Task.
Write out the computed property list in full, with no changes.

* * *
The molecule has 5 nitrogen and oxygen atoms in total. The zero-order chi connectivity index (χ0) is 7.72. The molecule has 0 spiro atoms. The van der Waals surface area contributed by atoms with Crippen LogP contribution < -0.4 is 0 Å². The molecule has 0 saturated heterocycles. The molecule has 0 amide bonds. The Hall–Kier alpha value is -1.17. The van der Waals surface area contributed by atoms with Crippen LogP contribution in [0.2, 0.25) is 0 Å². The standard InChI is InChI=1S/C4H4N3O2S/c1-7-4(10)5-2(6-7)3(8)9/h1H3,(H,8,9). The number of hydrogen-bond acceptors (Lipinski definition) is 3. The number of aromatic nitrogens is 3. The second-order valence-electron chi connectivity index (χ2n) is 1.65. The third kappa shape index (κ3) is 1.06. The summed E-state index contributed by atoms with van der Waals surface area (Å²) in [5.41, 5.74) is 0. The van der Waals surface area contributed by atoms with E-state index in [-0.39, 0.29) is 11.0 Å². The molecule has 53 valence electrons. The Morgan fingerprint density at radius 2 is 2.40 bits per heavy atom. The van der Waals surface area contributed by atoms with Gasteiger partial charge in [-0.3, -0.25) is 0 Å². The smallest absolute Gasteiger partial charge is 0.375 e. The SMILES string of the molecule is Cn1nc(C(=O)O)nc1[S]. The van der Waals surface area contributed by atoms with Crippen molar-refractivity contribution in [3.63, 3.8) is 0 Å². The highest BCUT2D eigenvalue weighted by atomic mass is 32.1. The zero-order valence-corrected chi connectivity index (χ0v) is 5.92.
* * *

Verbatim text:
The molecule has 5 nitrogen and oxygen atoms in total. The zero-order chi connectivity index (χ0) is 7.72. The molecule has 0 spiro atoms. The van der Waals surface area contributed by atoms with Crippen LogP contribution < -0.4 is 0 Å². The molecule has 0 saturated heterocycles. The molecule has 0 amide bonds. The Hall–Kier alpha value is -1.17. The van der Waals surface area contributed by atoms with Crippen LogP contribution in [0.2, 0.25) is 0 Å². The standard InChI is InChI=1S/C4H4N3O2S/c1-7-4(10)5-2(6-7)3(8)9/h1H3,(H,8,9). The number of hydrogen-bond acceptors (Lipinski definition) is 3. The number of aromatic nitrogens is 3. The second-order valence-electron chi connectivity index (χ2n) is 1.65. The third kappa shape index (κ3) is 1.06. The summed E-state index contributed by atoms with van der Waals surface area (Å²) in [5.41, 5.74) is 0. The van der Waals surface area contributed by atoms with E-state index in [-0.39, 0.29) is 11.0 Å². The molecule has 53 valence electrons. The Morgan fingerprint density at radius 2 is 2.40 bits per heavy atom. The van der Waals surface area contributed by atoms with Gasteiger partial charge in [-0.3, -0.25) is 0 Å². The smallest absolute Gasteiger partial charge is 0.375 e. The SMILES string of the molecule is Cn1nc(C(=O)O)nc1[S]. The van der Waals surface area contributed by atoms with Crippen molar-refractivity contribution in [3.63, 3.8) is 0 Å². The highest BCUT2D eigenvalue weighted by atomic mass is 32.1. The zero-order valence-corrected chi connectivity index (χ0v) is 5.92.